Dynamic Supramolecular Interaction in Cucurbit[7]uril Host-Guest Complex Enables Autonomous Single Molecule Blinking and Super-Resolution Imaging in Cells and Tissues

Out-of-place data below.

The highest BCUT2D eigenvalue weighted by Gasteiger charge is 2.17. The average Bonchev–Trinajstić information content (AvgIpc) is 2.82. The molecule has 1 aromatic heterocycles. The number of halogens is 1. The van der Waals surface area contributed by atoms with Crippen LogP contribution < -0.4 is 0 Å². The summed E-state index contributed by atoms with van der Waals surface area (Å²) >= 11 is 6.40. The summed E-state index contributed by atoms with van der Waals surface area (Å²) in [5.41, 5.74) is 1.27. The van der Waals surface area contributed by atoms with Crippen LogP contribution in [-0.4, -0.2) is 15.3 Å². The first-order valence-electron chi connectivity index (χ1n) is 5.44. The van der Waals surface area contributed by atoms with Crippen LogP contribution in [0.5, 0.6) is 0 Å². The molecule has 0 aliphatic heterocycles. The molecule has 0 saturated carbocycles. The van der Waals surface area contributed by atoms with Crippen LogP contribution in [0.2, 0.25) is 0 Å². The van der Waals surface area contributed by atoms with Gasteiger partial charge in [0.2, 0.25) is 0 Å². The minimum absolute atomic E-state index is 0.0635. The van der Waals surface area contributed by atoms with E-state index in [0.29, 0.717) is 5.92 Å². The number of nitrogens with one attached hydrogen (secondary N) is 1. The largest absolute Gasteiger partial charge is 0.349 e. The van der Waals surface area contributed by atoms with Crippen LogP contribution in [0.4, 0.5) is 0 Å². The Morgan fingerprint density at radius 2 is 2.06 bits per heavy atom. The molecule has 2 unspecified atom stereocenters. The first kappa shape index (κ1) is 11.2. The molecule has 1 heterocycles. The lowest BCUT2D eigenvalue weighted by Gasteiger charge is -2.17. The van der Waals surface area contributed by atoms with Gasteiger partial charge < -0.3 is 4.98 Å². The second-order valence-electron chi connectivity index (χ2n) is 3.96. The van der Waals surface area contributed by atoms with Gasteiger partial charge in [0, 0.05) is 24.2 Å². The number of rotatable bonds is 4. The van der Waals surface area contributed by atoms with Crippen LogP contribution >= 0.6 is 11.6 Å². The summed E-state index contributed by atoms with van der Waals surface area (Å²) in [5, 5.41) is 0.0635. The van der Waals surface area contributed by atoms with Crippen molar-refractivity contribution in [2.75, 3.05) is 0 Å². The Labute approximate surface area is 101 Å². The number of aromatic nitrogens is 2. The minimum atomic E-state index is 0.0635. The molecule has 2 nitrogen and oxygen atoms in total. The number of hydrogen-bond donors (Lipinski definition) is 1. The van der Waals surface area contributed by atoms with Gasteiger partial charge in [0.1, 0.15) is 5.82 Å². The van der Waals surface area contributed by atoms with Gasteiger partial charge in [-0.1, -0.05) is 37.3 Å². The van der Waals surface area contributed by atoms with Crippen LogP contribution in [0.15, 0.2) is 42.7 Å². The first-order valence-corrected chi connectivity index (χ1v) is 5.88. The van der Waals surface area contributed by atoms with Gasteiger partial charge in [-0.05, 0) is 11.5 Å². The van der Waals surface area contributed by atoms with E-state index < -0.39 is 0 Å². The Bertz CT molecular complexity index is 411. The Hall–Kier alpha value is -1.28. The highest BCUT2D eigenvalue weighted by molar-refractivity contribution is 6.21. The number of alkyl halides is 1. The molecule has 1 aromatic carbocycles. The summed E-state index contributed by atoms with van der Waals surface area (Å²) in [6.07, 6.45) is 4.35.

Synthetic supramolecular host-guest complexes are inherently dynamic as they employ weak and reversible noncovalent interactions for their recognition process. This dynamic behavior allows host-guest chemistry to be employed for various state of the art applications. Herein, we demonstrate the use of the dynamic supramolecular interaction to enable nanoscopic imaging inside cells and tissues. This imaging method exploits repetitive and transient binding of fluorescently labeled hexamethylenediamine (HMD) guest molecule to complementary cucurbit[7]uril (CB[7]) host to obtain stochastic switching between fluorescence ON- and OFF-states. Through connecting CB[7] hosts to targeting ligands (e.g., antibodies and small molecules), we show that this autonomous blinking enables two-dimensional (2D) and 3D super-resolution imaging of proteins in fixed cells and tissues. Finally, we exploited the capability of host-guest molecules to maintain their interaction specificity in the complexity of the live intracellular environment to obtain super-resolution actin imaging in living HeLa cell.